09:06 – Barbara and I have started watching The Killing on Netflix streaming. It’s about–surprise, surprise–the murder of a teenage girl. It seems that many of the series we watch involve the murders of teenage girls and young women, and I’m getting sick of it. Most of them are very well done, but I simply don’t like the subject matter. I know it happens, much too often, in real life, but watching fictional representations makes me cringe. To a lesser extent, the same is true of medical and legal dramas.

That’s why I’d just as soon watch series like Heartland over and over again. They have real writers who can spin interesting stories without using life-and-death issues as a crutch. I could happily re-watch stuff from our current Netflix queue and DVD library without ever adding anything new. Series like Heartland, Everwood, All Creatures Great and Small, Lark Rise to Candleford, and many others. I don’t even object to murder mysteries, as long as they’re cozies. What I can’t stand is this hard-boiled stuff.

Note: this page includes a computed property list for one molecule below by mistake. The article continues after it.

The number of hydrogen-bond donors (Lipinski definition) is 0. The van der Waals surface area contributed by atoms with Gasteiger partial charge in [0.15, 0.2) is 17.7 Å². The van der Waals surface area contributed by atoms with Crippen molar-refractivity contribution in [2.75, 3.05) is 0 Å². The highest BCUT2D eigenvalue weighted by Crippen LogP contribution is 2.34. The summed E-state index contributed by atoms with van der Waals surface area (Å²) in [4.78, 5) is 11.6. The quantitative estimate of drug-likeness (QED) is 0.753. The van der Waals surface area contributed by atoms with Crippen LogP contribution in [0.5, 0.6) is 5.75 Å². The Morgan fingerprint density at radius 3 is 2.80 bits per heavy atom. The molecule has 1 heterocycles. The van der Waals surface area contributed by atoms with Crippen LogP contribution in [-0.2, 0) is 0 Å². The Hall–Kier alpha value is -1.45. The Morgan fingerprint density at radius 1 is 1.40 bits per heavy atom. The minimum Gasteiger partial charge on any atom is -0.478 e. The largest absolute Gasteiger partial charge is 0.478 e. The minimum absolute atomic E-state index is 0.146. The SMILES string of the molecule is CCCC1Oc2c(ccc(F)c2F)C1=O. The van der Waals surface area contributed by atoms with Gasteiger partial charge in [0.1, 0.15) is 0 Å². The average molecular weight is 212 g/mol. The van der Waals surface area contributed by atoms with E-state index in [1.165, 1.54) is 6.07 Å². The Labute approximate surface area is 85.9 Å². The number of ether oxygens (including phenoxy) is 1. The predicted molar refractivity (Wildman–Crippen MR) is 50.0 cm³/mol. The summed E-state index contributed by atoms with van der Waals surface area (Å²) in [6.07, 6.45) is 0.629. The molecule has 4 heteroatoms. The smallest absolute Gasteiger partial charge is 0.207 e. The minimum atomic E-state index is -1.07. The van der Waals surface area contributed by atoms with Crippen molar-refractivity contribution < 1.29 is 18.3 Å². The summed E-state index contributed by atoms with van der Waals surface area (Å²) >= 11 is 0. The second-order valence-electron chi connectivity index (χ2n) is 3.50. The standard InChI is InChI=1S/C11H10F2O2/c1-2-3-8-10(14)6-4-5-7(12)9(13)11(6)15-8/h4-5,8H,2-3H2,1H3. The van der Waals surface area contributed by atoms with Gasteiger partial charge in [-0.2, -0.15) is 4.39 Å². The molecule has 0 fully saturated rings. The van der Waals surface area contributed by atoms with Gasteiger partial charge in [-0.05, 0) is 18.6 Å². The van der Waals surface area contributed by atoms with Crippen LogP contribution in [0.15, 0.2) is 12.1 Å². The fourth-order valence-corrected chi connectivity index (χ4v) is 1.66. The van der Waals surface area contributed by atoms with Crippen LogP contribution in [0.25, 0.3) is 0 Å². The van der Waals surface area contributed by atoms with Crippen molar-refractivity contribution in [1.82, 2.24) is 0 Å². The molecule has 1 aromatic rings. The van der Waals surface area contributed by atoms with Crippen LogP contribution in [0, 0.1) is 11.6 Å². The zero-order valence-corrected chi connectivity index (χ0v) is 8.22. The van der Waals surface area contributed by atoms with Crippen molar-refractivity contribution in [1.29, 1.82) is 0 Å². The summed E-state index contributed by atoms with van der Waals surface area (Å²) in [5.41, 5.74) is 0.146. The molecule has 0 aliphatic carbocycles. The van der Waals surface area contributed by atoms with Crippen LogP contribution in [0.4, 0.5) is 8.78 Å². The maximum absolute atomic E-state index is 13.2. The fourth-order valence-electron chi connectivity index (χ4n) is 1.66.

I’m still cranking away on the prepping book. At the moment, I’m working on the Section I chapter on power, lighting, and communications. (Section I covers dealing with emergencies during the first month; section II up to one year; and section III with the long term.)


Monday, -3 January 2015

08:03 – I need to build more chemistry kits today. We have five in stock, but four orders for them that came in yesterday and overnight, including one that’s going to France. I have enough subassemblies in stock to make up another dozen or 15, so it’s just a matter of boxing them up. But we do need to get more subassemblies built.


13:11 – One thing about half-hour (actually 20- or 21-minute nowadays) TV series is that you can binge-watch an entire season pretty quickly. Over the weekend, Barbara and I made it through the 24 episodes of series 5 of Modern Family–about 8 hours worth–and nine of the 26 total episodes of Don’t Trust the Bitch in Apartment 23. DTtBiA23 was a mid-season replacement that followed Modern Family. Apartment 23 was mishandled by ABC, which ran episodes not just out of order but pretty much at random. No surprise that they ended up making only 26 episodes of it. The irony is that DTtBiA23 is a much better series than Modern Family. ABC should have seen that and nurtured it. Instead they treated it like Firefly.